Continually learn. Take advantage of company trainings. Be open-minded and step outside your comfort zone when applying your craft. You may have to be creative. This may mean learning during your own time or taking on side work to use new skills. It doesn’t have to be formal. You may read news from your industry’s association or viewing a documentation.

Teach others what you know. Giving people the ability to continue in the field and watching them excel may help you gain a new sense of purpose. You may also learn from what your students produce.

Consider moving on. If you find your job no longer serves its purpose, it may be time to move on. Perhaps your job served the purpose of paying your bills, but has outgrown its purpose as you’ve gained more skills and experience to find a new job that challenges you.

Your current situation may be a road-block from finding your purpose. It may not be your job, but old mindsets are keeping you in stagnation. Is there stinking thinking going on?

Trying something different could lead you on a path toward your real purpose. You won’t know if you continue on your previous path.

What Questions Do People Ask You?

Do you find people to ask you questions about certain topics?

Pay attention to the questions people ask you. They could hold signs relative to your motivation. It doesn’t have to be based on your work, although it could. When people discover what you know well, you will get many inquiries.

Write these questions. As you attempt to determine your purpose, you can use these as a guide to assist you with finding answers. You’re not simply doing it for those asking the questions, although they will see the value in any insight you provide. You are also doing it to your advantage. See what others online have to say about the questions you get.

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Do you continually speak with people in other departments? That may be a sign that you should be somewhere else; or that your job may be a vehicle to your purpose. For example, you may consistently get questions about sales when you’re in customer service? A sign you’re good at sales? Why else would they be asking you?

Focus on the questions you ask other people. Your questions can provide insight into what you want. These questions don’t have to be work-related. It can happen at community social events or even when talking to your neighbors. Focus on the topics you frequently ask.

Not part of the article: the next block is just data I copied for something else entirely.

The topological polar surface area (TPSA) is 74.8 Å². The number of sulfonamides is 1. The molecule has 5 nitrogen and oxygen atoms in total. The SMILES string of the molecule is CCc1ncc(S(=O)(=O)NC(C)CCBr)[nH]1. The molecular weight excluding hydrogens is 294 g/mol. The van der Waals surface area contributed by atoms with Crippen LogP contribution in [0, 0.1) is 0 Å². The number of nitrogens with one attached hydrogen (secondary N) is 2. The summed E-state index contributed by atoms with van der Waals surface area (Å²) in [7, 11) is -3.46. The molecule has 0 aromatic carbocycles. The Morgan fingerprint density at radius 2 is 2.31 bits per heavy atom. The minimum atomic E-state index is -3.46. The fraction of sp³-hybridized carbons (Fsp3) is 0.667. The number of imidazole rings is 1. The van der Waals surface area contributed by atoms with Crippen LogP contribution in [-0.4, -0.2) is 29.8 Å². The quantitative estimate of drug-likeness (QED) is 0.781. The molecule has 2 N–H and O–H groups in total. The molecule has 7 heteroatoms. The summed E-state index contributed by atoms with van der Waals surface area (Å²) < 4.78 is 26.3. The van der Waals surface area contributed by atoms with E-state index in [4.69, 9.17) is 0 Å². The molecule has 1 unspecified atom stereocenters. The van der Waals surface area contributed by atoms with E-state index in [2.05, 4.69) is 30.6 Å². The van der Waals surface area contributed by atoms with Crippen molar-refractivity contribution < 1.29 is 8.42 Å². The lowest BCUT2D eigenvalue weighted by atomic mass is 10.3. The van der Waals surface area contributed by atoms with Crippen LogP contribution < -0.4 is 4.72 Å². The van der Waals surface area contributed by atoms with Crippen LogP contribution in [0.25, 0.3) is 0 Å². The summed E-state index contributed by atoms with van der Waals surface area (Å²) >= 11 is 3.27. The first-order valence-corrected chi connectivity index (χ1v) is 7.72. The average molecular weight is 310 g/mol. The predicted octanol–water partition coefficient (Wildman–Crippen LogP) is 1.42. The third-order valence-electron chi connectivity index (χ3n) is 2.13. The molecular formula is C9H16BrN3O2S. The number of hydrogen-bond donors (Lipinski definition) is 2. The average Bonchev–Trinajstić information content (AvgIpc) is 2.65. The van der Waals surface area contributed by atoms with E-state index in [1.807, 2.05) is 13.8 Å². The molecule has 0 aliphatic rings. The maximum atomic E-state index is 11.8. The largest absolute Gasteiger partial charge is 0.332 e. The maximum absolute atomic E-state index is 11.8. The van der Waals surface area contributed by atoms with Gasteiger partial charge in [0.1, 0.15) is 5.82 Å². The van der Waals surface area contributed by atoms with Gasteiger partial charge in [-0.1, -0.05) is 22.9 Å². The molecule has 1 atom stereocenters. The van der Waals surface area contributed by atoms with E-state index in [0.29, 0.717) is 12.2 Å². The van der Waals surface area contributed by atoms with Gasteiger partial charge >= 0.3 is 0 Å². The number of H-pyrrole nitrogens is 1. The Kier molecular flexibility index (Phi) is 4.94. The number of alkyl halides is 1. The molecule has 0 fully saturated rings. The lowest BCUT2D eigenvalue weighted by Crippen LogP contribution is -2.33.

Start journaling. To gain the greatest insight into your purpose, consider journaling. When you write the questions people ask and those you ask, you can look for patterns that may lead to your ambitions.

Is your purpose to help someone achieve their purpose?

Your purpose may be to help others achieve their purpose. Someone may come into your life with a big vision and you feel lead to help that person achieve their vision.

Should You Spend Your Life Finding Your Purpose?

Unfortunately, the idea of purpose has been grossly commercialized; providing a false impression of what purpose is. When you spend all of your life, seeking your purpose based on marketing taglines to make your life meaningful, you’ve missed the point. Your life is meaningful because you exist. And as sure as you’re breathing, you have purpose.

Be present in your journey — your experiences, your interactions with others. Learn to listen to the still, small voice inside you. Become acquainted with who you are — your core values, your boundaries, your interests. Be open to learning from others. When you are at peace with whom you are and take part in your living with no expectations, your purpose will come to you.

When you are at peace with whom you are and take part in your living with no expectations, your purpose will come to you.

The Bottom Line

Finding your purpose does not have to be complicated. Do the work to learn about you. Become mindful of your experiences and open to the lessons you learn as you live your life on your terms. Being truthful with yourself and getting to know what really matters to you are the first steps to getting to your purpose.